Frances Hardinge is a true original. Her wildly unpredictable imagination ensures that any literary journey in her company is certain to be full of surprises. This current novel may well be her best. Britain during the Civil War makes for a dramatic enough setting in itself. But add to that an ancient family whose ghosts systematically occupy the bodies of each succeeding generation and the stage is set for something totally weird but also, because of the author’s skill and commitment, generally convincing at the same time.
Twelve-year-old Makepeace, the doughty heroine of this story, does not have an easy life, given she too has an interior ghost to contend with, in her case a dead bear (don’t ask!). Add to him the ghost both of a dead doctor and also of a newly deceased scheming member of her own, very dysfunctional family, you could wonder how Makepeace manages to stay in charge of such an unruly crew. But she does, showing all the traditional grit of so many other young people in children’s literature old and new l taking on themselves an important mission that must be completed. She is considerably aided here by a series of fortunate eavesdroppings but even so her courage is never in question. Happy the country that can still produce children’s literature with a positive message to tell and the means by which to do it without ever sounding preachy or insincere!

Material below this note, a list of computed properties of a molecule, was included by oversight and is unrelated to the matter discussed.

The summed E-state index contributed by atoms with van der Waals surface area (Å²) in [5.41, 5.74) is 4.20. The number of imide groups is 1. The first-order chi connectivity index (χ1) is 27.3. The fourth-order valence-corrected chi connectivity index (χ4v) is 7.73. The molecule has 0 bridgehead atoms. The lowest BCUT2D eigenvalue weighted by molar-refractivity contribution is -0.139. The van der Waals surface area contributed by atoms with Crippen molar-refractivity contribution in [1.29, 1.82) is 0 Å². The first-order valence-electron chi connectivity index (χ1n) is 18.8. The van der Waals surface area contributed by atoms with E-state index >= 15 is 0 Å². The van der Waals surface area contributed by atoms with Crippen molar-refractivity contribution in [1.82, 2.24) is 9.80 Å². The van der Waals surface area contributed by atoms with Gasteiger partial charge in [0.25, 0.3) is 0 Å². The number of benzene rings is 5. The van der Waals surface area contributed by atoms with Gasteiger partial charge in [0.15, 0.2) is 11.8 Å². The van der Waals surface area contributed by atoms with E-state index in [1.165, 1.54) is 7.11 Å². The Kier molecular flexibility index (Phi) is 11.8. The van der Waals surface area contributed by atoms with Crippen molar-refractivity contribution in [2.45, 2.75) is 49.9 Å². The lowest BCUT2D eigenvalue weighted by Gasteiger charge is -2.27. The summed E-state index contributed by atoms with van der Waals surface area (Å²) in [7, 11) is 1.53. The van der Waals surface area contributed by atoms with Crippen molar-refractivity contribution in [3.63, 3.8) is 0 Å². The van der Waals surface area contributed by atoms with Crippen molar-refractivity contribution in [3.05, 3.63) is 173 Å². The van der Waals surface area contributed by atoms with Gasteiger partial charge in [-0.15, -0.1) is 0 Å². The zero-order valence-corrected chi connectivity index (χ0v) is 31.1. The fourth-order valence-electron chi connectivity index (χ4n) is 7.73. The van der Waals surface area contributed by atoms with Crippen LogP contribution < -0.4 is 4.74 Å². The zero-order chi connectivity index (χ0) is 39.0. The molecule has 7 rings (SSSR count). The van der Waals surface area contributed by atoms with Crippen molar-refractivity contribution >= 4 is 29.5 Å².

There are also memorable descriptions of what it was really like when the Puritans took on the King’s armies plus odd moments of genuine fine writing. Would any other author describe one particular old villain as ‘An ancient committee. A parliament of deathly rooks in a dying tree?’ Whatever the occasional mad moments in this long, convoluted but richly imagined work, somehow everything more or less comes clear by the end. Read, wonder and enjoy!